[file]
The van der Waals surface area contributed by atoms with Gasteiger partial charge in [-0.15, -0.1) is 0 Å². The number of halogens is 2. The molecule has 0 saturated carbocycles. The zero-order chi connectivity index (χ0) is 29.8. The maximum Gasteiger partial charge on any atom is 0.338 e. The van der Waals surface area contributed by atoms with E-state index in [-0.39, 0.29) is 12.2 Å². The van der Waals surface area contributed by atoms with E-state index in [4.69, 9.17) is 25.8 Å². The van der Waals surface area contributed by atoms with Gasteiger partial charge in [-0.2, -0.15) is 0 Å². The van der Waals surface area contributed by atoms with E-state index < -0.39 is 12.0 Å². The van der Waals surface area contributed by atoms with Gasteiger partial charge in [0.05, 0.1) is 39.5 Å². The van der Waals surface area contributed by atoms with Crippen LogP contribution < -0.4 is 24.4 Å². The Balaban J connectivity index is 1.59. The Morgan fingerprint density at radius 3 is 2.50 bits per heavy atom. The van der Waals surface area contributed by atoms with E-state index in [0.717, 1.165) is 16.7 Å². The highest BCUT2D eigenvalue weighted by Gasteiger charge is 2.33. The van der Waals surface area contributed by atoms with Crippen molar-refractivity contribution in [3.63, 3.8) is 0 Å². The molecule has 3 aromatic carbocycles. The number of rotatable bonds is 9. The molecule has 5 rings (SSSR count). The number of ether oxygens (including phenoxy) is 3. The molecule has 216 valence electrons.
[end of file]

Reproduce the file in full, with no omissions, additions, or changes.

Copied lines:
The van der Waals surface area contributed by atoms with Gasteiger partial charge in [-0.15, -0.1) is 0 Å². The number of halogens is 2. The molecule has 0 saturated carbocycles. The zero-order chi connectivity index (χ0) is 29.8. The maximum Gasteiger partial charge on any atom is 0.338 e. The van der Waals surface area contributed by atoms with E-state index in [-0.39, 0.29) is 12.2 Å². The van der Waals surface area contributed by atoms with E-state index in [4.69, 9.17) is 25.8 Å². The van der Waals surface area contributed by atoms with Gasteiger partial charge in [-0.2, -0.15) is 0 Å². The van der Waals surface area contributed by atoms with E-state index < -0.39 is 12.0 Å². The van der Waals surface area contributed by atoms with Gasteiger partial charge in [0.05, 0.1) is 39.5 Å². The van der Waals surface area contributed by atoms with Crippen LogP contribution < -0.4 is 24.4 Å². The Balaban J connectivity index is 1.59. The Morgan fingerprint density at radius 3 is 2.50 bits per heavy atom. The van der Waals surface area contributed by atoms with E-state index in [0.717, 1.165) is 16.7 Å². The highest BCUT2D eigenvalue weighted by Gasteiger charge is 2.33. The van der Waals surface area contributed by atoms with Crippen molar-refractivity contribution in [3.63, 3.8) is 0 Å². The molecule has 3 aromatic carbocycles. The number of rotatable bonds is 9. The molecule has 5 rings (SSSR count). The number of ether oxygens (including phenoxy) is 3. The molecule has 216 valence electrons.